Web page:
Social anxiety disorder (SAD), also known as social phobia, is an anxiety disorder characterized by sentiments of fear and anxiety in social situations, causing considerable distress and impaired ability to function in at least some aspects of daily life. : 15 These fears can be triggered by perceived or actual scrutiny from others. Social anxiety disorder sufferers fear being judged negatively by others.
Excessive blushing, excessive sweating, trembling and palpitations are all common physical symptoms. Rapid speech and possibly some Stammering could be signs. Panic attacks can also be caused by extreme fear or discomfort. To reduce their fear and inhibitions during social events, some sufferers might resort to alcohol or other drugs. Social phobia sufferers may self-medicate by using alcohol or other drugs, particularly if they are not diagnosed or treated. This can lead to an eating disorder, alcohol abuse disorder, or any other type of substance abuse disorders. SAD can sometimes be called an illness of lost chances, where individuals make major life decisions to address their illness.  According to ICD-10 guidelines, the main diagnostic criteria of social phobia are fear of being the focus of attention, or fear of behaving in a way that will be embarrassing or humiliating, avoidance and anxiety symptoms.  Standardized rating systems can be used to screen and measure anxiety severity.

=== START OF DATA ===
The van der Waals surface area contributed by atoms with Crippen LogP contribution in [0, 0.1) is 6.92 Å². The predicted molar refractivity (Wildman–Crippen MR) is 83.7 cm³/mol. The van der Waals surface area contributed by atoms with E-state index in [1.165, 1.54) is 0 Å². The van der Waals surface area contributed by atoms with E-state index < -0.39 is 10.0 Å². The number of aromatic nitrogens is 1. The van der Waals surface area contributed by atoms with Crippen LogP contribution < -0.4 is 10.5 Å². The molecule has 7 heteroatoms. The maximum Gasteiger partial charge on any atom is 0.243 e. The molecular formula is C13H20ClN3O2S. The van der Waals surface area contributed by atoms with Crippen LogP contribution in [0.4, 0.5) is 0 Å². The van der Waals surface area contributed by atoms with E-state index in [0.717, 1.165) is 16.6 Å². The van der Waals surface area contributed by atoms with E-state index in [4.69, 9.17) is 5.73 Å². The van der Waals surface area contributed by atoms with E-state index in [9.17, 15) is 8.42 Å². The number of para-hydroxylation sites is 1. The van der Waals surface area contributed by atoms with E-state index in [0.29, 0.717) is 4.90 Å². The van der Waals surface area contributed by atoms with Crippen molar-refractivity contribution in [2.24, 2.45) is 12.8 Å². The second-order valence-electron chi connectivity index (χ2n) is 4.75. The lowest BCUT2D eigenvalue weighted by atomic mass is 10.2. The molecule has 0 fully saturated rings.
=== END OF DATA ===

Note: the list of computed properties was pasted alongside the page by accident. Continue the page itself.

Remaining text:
Cognitive behavioral therapy (CBT) is the first line of treatment for social anxious disorder.  SSRIs, particularly paroxetine, are effective in treating social phobia.  CBT can be used to treat this disorder. It is effective whether it is delivered in an individual setting or in a group.  Cognitive and behavioral components aim to alter thought patterns and physical reactions in anxiety-inducing situations. With the marketing and approval of medications for treatment, social anxiety disorder has received a lot more attention than 1999. Prescribed medications include several classes of antidepressants: selective serotonin reuptake inhibitors (SSRIs), serotonin-norepinephrine reuptake inhibitors (SNRIs), and monoamine oxidase inhibitors (MAOIs).  Beta blockers and benzodiazepines are also common medications.